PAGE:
Green light for abuse
Court’s strip-search decision goes beyond reasonableness
What is the likelihood that someone arrested for, say, failure to pay a fine is secreting drugs or a weapon in his anal cavity and should be strip-searched? Who in his right mind goes around with such items stuck up his nether regions?
And yet this week the U.S. Supreme Court, in a 5-4 ruling, decreed that law enforcement officials may strip-search people arrested for any offense, no matter how minor. This is the same court, mind you, that last week was so eager to protect American “liberties” against the threat of compulsory broccoli purchases.
The case involved a New Jersey man named Albert Florence, a finance executive for a car dealership. In 2005 he was in the passenger seat of his BMW when a state trooper pulled over his wife for speeding. A records search showed an outstanding warrant based on an unpaid fine. (As it turned out, the information was wrong; the fine had been paid.)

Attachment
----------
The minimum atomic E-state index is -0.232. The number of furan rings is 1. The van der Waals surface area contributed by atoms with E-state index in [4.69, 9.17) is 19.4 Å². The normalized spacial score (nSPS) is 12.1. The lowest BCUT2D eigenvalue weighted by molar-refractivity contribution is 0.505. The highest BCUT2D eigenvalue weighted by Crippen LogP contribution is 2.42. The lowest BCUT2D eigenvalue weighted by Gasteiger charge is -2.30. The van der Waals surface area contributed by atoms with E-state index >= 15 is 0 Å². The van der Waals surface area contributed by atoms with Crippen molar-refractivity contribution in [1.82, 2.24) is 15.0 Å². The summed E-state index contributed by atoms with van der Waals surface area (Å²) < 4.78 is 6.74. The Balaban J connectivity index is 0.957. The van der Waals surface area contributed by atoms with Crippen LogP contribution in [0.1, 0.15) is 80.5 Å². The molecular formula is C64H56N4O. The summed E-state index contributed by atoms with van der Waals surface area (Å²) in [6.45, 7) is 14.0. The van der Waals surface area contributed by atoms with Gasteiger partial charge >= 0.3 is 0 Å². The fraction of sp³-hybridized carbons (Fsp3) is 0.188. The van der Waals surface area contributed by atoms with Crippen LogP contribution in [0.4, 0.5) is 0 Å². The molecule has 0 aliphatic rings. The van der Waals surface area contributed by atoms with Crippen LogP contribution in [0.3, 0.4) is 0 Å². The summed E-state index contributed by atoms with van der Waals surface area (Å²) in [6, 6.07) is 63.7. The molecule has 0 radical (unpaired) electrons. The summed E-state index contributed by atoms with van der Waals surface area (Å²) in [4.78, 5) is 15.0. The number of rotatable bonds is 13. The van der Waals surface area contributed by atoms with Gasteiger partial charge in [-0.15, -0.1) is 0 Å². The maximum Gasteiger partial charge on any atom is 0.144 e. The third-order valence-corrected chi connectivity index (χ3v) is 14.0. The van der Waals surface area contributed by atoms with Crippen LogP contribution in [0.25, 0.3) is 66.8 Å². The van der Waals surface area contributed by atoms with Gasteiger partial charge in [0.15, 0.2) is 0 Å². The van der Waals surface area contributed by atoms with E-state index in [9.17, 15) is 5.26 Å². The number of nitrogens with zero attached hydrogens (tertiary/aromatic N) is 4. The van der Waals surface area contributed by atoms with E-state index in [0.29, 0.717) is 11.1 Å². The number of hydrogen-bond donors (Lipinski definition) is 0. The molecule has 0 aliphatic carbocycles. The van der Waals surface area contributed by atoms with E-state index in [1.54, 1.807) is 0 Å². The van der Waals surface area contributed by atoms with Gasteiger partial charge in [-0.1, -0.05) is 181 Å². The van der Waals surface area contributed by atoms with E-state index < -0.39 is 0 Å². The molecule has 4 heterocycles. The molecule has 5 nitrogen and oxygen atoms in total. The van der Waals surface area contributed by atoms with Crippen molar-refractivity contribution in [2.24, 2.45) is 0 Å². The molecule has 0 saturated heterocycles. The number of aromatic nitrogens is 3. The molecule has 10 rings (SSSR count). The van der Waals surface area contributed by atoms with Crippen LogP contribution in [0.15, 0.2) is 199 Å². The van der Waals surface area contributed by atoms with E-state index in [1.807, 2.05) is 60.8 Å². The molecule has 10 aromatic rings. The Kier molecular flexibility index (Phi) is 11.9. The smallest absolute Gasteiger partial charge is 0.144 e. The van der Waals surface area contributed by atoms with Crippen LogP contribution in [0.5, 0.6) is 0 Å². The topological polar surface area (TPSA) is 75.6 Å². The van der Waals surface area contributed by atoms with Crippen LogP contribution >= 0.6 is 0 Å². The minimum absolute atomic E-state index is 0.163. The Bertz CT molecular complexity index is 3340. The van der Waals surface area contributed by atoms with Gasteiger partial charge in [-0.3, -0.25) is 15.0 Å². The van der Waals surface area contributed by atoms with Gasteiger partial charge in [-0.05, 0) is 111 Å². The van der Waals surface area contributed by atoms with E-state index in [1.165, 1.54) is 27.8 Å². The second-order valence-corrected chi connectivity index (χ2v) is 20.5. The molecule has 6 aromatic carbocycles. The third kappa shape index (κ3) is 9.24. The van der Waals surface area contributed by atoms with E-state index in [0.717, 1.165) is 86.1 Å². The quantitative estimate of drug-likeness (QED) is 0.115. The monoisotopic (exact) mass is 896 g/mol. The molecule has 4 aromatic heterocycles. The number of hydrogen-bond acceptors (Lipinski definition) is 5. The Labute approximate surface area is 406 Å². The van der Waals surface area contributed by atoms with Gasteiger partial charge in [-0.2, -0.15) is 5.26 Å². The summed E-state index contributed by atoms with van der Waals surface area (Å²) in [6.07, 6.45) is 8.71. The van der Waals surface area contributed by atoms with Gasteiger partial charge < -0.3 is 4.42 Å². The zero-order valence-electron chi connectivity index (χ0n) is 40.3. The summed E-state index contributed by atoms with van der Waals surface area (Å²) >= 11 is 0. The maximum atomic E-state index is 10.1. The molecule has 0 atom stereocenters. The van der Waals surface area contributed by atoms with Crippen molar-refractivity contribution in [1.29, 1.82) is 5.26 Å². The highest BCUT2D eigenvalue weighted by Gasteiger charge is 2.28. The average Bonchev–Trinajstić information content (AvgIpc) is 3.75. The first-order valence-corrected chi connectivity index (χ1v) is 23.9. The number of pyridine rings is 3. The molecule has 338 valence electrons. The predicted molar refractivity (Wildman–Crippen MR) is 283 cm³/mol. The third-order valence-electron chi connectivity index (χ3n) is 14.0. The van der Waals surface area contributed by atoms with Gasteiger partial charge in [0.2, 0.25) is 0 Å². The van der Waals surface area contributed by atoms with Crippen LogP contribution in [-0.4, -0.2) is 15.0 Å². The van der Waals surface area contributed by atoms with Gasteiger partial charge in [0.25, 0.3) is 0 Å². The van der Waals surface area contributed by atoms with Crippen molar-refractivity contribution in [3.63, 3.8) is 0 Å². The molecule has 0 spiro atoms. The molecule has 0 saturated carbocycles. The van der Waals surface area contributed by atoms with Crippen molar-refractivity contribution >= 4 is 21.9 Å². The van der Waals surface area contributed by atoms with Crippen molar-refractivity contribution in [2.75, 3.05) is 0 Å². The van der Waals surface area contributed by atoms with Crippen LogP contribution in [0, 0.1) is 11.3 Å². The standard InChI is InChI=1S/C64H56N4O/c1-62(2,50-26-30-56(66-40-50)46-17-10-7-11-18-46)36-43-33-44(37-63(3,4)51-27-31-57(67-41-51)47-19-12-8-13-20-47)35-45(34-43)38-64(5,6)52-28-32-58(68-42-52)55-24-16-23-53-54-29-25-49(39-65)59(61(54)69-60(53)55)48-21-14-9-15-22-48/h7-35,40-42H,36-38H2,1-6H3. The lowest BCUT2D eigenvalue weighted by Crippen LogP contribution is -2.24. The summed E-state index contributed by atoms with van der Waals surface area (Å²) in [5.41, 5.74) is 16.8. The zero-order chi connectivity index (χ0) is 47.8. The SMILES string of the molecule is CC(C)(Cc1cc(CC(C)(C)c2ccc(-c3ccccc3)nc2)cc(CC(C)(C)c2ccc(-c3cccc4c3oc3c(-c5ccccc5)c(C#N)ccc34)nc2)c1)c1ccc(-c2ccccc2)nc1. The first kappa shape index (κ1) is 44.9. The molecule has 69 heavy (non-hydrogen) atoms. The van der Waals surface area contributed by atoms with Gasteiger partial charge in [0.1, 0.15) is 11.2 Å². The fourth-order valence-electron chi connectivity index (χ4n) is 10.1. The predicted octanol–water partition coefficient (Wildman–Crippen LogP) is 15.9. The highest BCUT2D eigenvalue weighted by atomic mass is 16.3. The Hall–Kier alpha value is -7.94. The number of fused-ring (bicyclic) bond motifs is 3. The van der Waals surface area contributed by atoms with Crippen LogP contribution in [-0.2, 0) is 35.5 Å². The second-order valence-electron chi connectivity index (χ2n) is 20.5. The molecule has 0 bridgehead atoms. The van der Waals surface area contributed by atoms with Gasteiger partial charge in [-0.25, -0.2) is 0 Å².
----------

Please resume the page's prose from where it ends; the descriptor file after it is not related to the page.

Florence was held in jails in two counties for a week and strip-searched twice, including being made to stand naked in front of a guard. “Turn around,” he later recalled being told by jail officials, according to The New York Times. “Squat and cough. Spread your cheeks. … It was humiliating. It made me feel less than a man.”
As Justice Stephen Breyer pointed out in his dissent, people have been strip-searched after getting arrested for a noisy muffler, not using a turn signal and not having a proper bell on a bicycle. A nun was strip-searched after being arrested in an anti-war protest.
As The New York Times reports, “the procedures endorsed by the majority are forbidden by statute in at least 10 states and are at odds with the policies of federal authorities. … [I]nternational treaties also bar the procedures.”
Jailers need to be able to control what comes into their facilities, but this decision goes far beyond anything that is reasonable. It gives a green light to abusive state power. Just ask the nun.